Ratios and Calculating Mechanical Advantage

project 4 of 4

The following lesson is part of a series that should be explored in a sequential manner. Students will need the full exploration each concept in order to move from one phase of Levers, Arms and Fulcrum Points to the next. It is more than just play at this level. The purpose of these exercises is to take the concept of play into the field of science. It may not be easy, but it’s certainly will be fun!

Set up two gears of unequal size on a vertical plane. It’s best to start with the smallest 6 toothed gear and largest 18 toothed gear. Ask the students to count the number of rotations the small gear makes in the time it takes the large gear to complete a single rotation.

SKILLS/ATTRIBUTES

Collaboration
Problem Solving
New Understanding of Mechanical Advantage

40 min

Challenges for Students

Different size gears on a vertical plane.

Get students to start thinking about ratios by asking, “What could explain the number of rotations?” “Do you think the number of rotations has anything to do with the number of teeth?”

Note for Teacher:

Definition of Gear Ratio: The ratio between the rates at which the last and first gears rotate.

Example: If the small gear makes 3 revolutions when driven by a larger gear that makes 1, we would say that the gear ratio is 3:1 If the small gear were driving the larger gear, it would be 1:3

Explain that this ratio can also be determined by the number of teeth. 18 teeth driving 6 teeth is 18/6 = 3/1 = 3:1

Note for Teacher:

The gear ratio not only determines the number of revolutions, it also determines the output of force or the mechanical advantage!

Definition of Mechanical Advantage: The ratio of the force produced by a machine to the force applied to it.

In addition to counting the number of teeth on a gear or revolutions, another way to determine the mechanical advantage is to compare the length of lever arms.

Measuring the gear.

Measure the distance between the center of a gear and the middle of a tooth, halfway between to tooth’s tip and base. This is approximately the radius of the gear’s pitch circle and can be used as the length of the gear’s lever arm. Comparing this measurement between gears can give you the gear ratio and mechanical advantage of one gear driving another.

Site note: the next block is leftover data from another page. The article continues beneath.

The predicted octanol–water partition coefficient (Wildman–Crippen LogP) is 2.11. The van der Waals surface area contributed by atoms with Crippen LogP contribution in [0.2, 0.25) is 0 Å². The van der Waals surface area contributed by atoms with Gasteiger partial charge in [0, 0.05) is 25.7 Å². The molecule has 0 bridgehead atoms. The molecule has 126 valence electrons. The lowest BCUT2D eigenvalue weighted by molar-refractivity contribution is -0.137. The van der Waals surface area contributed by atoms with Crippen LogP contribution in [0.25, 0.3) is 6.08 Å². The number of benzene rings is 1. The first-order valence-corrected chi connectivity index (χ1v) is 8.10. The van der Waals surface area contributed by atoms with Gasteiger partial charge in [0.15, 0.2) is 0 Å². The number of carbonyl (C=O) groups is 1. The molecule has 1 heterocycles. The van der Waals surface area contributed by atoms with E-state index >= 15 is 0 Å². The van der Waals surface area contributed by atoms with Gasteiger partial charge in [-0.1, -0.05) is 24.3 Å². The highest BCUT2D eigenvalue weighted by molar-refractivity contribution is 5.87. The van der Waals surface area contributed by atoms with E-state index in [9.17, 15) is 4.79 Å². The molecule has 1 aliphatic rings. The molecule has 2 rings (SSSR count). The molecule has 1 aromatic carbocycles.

Hint: It may be easier to measure from the edge of the hole in the center to the tip of the tooth. On these gears this should give approximately the same measurement.

The same principle applies to levers! A plank with one end extending 4ft. past the fulcrum point and the other end extending 2 ft. would yield a mechanical advantage of 4/2 or 2:1 if the long end was pushed down to lift a weight on the short end.

For Reference:

Definition of Pitch Circle: An imaginary circle that forms a single point of contact with a similar circle of another meshing gear. See illustration below. The pitch circle diameter of the gears in the Simple Machines Add-On Kit are as follows:

• 6 tooth: 4in.
• 9 tooth: 6in.
• 12 tooth: 8in.
• 15 tooth: 10in.
• 18 tooth: 12in.

Gears from the Simple Machines Add-On Kit

Extension Challenge:

A good math extension would be to have students calculate the gear ratio of all the possible pairings of gears in the Simple Machines Add-On kit. Some of the gears can be meshed together using the standard 8” hole spacing on the Basic Builder Kit planks. With these, the students can count the number of rotations as one gear drives another.

There are also pairings of gears that will not mesh with an 8” hole spacing. For these pairings, students can use other information such as the number of teeth or the length of the gear’s lever arm to determine gear ratios and mechanical advantage.

HINT: Keep in mind that some gears will make partial rotations and students will have to work with fractions to figure the ratios out! Answers can be double checked by finding the same solution in a different way.

Expansion of Gear Ratio Lesson: Gear trains

connecting more than two gears together

Calculate total gear ratio of the entire gear train. Can very fast or very slow rotations be achieved?

*play and experimentation needed. How big of a gear train can be created with the provided parts?